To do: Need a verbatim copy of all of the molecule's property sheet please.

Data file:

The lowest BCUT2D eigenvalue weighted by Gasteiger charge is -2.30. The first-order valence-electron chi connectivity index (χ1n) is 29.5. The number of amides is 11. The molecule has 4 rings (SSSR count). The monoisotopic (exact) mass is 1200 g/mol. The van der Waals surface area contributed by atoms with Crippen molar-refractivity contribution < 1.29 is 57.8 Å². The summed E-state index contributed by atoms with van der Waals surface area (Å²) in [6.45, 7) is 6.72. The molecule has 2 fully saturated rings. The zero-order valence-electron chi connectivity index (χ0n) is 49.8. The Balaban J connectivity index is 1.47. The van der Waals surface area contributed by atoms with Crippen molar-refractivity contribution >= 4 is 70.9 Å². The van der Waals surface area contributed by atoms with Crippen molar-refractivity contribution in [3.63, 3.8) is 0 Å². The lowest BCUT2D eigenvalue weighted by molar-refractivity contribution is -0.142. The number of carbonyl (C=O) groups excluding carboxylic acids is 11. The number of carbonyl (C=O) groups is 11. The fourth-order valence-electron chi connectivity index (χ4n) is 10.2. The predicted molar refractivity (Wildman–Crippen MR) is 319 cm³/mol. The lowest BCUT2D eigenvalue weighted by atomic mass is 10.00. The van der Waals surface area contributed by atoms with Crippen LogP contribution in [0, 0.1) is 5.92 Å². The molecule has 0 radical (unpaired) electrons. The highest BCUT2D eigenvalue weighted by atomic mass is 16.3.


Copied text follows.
The lowest BCUT2D eigenvalue weighted by Gasteiger charge is -2.30. The first-order valence-electron chi connectivity index (χ1n) is 29.5. The number of amides is 11. The molecule has 4 rings (SSSR count). The monoisotopic (exact) mass is 1200 g/mol. The van der Waals surface area contributed by atoms with Crippen molar-refractivity contribution < 1.29 is 57.8 Å². The summed E-state index contributed by atoms with van der Waals surface area (Å²) in [6.45, 7) is 6.72. The molecule has 2 fully saturated rings. The zero-order valence-electron chi connectivity index (χ0n) is 49.8. The Balaban J connectivity index is 1.47. The van der Waals surface area contributed by atoms with Crippen molar-refractivity contribution >= 4 is 70.9 Å². The van der Waals surface area contributed by atoms with Crippen molar-refractivity contribution in [3.63, 3.8) is 0 Å². The lowest BCUT2D eigenvalue weighted by molar-refractivity contribution is -0.142. The number of carbonyl (C=O) groups excluding carboxylic acids is 11. The number of carbonyl (C=O) groups is 11. The fourth-order valence-electron chi connectivity index (χ4n) is 10.2. The predicted molar refractivity (Wildman–Crippen MR) is 319 cm³/mol. The lowest BCUT2D eigenvalue weighted by atomic mass is 10.00. The van der Waals surface area contributed by atoms with Crippen LogP contribution in [0, 0.1) is 5.92 Å². The molecule has 0 radical (unpaired) electrons. The highest BCUT2D eigenvalue weighted by atomic mass is 16.3.